ARF is a unique platform for political and security cooperation comprising 27 states belonging to Southeast Asia, East Asia, South Asia, Europe and North America. All members of the East Asia Summit (EAS) are ARF’s members, but not all members of ARF are in EAS. At Brunei, the ARF meeting paid attention to political, security and economic questions that fell in the domain of foreign ministers. It has been focussing on Non Traditional Security (NTS) issues, thus leaving hard security and defence questions to the grouping of defence ministers called ADMM+ and maritime security questions to Extended ASEAN Maritime Forum. Discussions in the conference hall seem to have run along expected lines, but those on the sidelines of the Forum were particularly important, ‘the bilaterals’ involving various countries.
South China Sea
Perhaps the most important issue in the Asia-Pacific Region today is the one concerning South China Sea. It has dominated media headlines for long and caused sleepless nights to diplomats. The good news is that temperature is being lowered for the present as China and ASEAN have agreed to adhere to the 2002 Declaration on Conduct (DOC) on the subject and also to continue discussions for negotiating a new Code of Conduct (COC). The two-track dialogue, at the level of senior officials and through a joint study group, is in play. Next meetings are scheduled to take place in Beijing in September.
India has encouraged these endeavours by underscoring the need for maritime security, safety of sea lanes and the unimpeded right of passage of all states. Regarding ‘sovereignty issues’ (read territorial and maritime claims involving China and a few ASEAN countries), New Delhi has maintained that these should be resolved peacefully by the countries concerned. Its opposition to use or threat of use of force has been reiterated clearly. South Block is engaged in a calibrated balancing act to protect its interests and those of the region.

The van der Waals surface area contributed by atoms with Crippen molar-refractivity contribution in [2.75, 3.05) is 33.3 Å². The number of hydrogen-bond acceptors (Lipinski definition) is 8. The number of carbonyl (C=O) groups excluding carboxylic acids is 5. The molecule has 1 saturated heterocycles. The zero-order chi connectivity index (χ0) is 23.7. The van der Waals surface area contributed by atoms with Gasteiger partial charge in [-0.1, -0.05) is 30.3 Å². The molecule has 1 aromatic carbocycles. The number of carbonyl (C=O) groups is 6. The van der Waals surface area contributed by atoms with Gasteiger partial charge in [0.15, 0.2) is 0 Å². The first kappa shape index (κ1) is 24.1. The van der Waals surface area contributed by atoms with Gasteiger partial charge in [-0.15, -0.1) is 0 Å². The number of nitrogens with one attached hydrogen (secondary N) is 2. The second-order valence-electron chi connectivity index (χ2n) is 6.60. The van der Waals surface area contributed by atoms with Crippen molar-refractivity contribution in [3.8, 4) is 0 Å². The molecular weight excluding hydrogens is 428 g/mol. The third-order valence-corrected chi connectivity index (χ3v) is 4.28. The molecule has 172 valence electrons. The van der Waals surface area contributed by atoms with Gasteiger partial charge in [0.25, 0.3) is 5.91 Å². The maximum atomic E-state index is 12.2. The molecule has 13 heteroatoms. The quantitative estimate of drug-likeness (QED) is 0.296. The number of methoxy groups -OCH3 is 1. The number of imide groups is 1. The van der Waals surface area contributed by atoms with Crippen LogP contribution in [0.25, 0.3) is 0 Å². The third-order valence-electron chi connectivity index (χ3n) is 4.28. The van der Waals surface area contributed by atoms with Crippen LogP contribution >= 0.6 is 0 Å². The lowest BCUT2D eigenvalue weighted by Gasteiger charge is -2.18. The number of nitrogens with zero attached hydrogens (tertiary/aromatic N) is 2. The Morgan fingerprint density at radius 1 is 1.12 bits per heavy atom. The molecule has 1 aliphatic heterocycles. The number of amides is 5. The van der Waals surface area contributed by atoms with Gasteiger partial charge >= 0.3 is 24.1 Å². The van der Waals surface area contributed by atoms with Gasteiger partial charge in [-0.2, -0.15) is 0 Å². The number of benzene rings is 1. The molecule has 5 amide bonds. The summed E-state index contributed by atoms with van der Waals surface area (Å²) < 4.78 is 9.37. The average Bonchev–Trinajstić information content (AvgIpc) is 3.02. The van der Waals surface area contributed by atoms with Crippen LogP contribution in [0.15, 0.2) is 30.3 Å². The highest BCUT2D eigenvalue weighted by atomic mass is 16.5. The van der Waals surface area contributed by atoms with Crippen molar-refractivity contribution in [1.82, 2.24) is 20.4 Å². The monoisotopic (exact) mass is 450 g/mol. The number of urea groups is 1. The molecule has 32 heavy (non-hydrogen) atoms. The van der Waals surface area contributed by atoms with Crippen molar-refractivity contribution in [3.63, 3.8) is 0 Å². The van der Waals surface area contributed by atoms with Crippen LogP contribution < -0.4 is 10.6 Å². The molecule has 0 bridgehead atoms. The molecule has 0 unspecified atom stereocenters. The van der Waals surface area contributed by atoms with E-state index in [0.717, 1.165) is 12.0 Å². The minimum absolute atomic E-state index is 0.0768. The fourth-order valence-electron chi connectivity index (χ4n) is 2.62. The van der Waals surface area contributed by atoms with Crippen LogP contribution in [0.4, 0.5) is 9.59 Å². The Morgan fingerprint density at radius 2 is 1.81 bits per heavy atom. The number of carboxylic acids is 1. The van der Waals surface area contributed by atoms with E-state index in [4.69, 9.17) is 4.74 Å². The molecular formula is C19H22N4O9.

Minister Salman Khurshid seemed to have put his time to good use in Brunei by meeting a large number of important foreign ministers, including of Turkey, Bangladesh and China. The bonhomie that the new Chinese foreign minister projected, calling India as ‘a friend and a brother’, was in sharp contrast to the situation in Ladakh just a few weeks back when soldiers of the two countries were staring hard at each other. Nevertheless, the recent series of high-level visits is paving way for a possible visit by Prime Minister Manmohan Singh to China later in 2013.
India did well by reiterating its suggestion to streamline regional architecture with a view to enhancing its effectiveness and creating greater synergy. Voices within the region favouring this goal are becoming louder.
Finally, the meetings in Brunei and Minister Khurshid’s bilateral visit to Singapore that followed, have amply demonstrated that Look East Policy (LEP) is the cornerstone of India’s foreign policy, and partnership with ASEAN is the foundation of India’s LEP. In this context, the decision earlier this month to launch the India-ASEAN Centre, based in New Delhi, is another promising initiative.
( A former ambassador of India to Myanmar and South Africa, Mr. Rajiv Bhatia is presently Director General of the Indian Council of World Affairs (ICWA), the country’s premier think tank. The article reflects his personal views, and has been written exclusively for India Writes, www.indiawrites.org).